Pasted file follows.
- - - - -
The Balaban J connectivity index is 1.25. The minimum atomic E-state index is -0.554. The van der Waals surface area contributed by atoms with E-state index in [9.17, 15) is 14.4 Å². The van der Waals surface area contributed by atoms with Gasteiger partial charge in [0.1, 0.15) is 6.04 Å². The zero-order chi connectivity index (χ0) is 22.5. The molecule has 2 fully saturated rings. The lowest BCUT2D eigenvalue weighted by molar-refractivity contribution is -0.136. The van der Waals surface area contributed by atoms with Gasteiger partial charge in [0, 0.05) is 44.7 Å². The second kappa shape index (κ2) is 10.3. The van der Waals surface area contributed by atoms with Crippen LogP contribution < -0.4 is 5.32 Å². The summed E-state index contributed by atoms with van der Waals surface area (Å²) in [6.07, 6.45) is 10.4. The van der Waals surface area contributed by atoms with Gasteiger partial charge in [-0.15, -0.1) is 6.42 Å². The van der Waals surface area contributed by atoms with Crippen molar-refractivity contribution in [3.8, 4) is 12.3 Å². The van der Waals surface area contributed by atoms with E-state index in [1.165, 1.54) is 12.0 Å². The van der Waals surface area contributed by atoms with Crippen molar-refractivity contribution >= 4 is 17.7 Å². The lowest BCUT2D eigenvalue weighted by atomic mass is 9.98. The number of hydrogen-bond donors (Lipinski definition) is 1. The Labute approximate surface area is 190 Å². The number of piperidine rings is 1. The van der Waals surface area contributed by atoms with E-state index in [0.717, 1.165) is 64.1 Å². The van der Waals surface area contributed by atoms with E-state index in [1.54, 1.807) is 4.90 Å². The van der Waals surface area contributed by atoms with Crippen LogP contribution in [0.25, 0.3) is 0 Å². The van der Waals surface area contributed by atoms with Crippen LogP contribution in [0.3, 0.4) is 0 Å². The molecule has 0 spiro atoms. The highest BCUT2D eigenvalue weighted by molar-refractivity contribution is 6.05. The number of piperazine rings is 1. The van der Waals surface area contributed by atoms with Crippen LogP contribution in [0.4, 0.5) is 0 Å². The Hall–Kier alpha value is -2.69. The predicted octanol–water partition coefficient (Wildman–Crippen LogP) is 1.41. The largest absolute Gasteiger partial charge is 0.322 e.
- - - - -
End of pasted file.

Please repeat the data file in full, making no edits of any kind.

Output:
The Balaban J connectivity index is 1.25. The minimum atomic E-state index is -0.554. The van der Waals surface area contributed by atoms with E-state index in [9.17, 15) is 14.4 Å². The van der Waals surface area contributed by atoms with Gasteiger partial charge in [0.1, 0.15) is 6.04 Å². The zero-order chi connectivity index (χ0) is 22.5. The molecule has 2 fully saturated rings. The lowest BCUT2D eigenvalue weighted by molar-refractivity contribution is -0.136. The van der Waals surface area contributed by atoms with Gasteiger partial charge in [0, 0.05) is 44.7 Å². The second kappa shape index (κ2) is 10.3. The van der Waals surface area contributed by atoms with Crippen LogP contribution < -0.4 is 5.32 Å². The summed E-state index contributed by atoms with van der Waals surface area (Å²) in [6.07, 6.45) is 10.4. The van der Waals surface area contributed by atoms with Gasteiger partial charge in [-0.15, -0.1) is 6.42 Å². The van der Waals surface area contributed by atoms with Crippen molar-refractivity contribution in [3.8, 4) is 12.3 Å². The van der Waals surface area contributed by atoms with E-state index in [1.165, 1.54) is 12.0 Å². The van der Waals surface area contributed by atoms with Crippen molar-refractivity contribution >= 4 is 17.7 Å². The lowest BCUT2D eigenvalue weighted by atomic mass is 9.98. The number of hydrogen-bond donors (Lipinski definition) is 1. The Labute approximate surface area is 190 Å². The number of piperidine rings is 1. The van der Waals surface area contributed by atoms with E-state index in [0.717, 1.165) is 64.1 Å². The van der Waals surface area contributed by atoms with E-state index in [1.54, 1.807) is 4.90 Å². The van der Waals surface area contributed by atoms with Crippen LogP contribution in [0.25, 0.3) is 0 Å². The van der Waals surface area contributed by atoms with Crippen LogP contribution in [0.3, 0.4) is 0 Å². The molecule has 0 spiro atoms. The highest BCUT2D eigenvalue weighted by molar-refractivity contribution is 6.05. The number of piperazine rings is 1. The van der Waals surface area contributed by atoms with Crippen LogP contribution in [0.4, 0.5) is 0 Å². The Hall–Kier alpha value is -2.69. The predicted octanol–water partition coefficient (Wildman–Crippen LogP) is 1.41. The largest absolute Gasteiger partial charge is 0.322 e.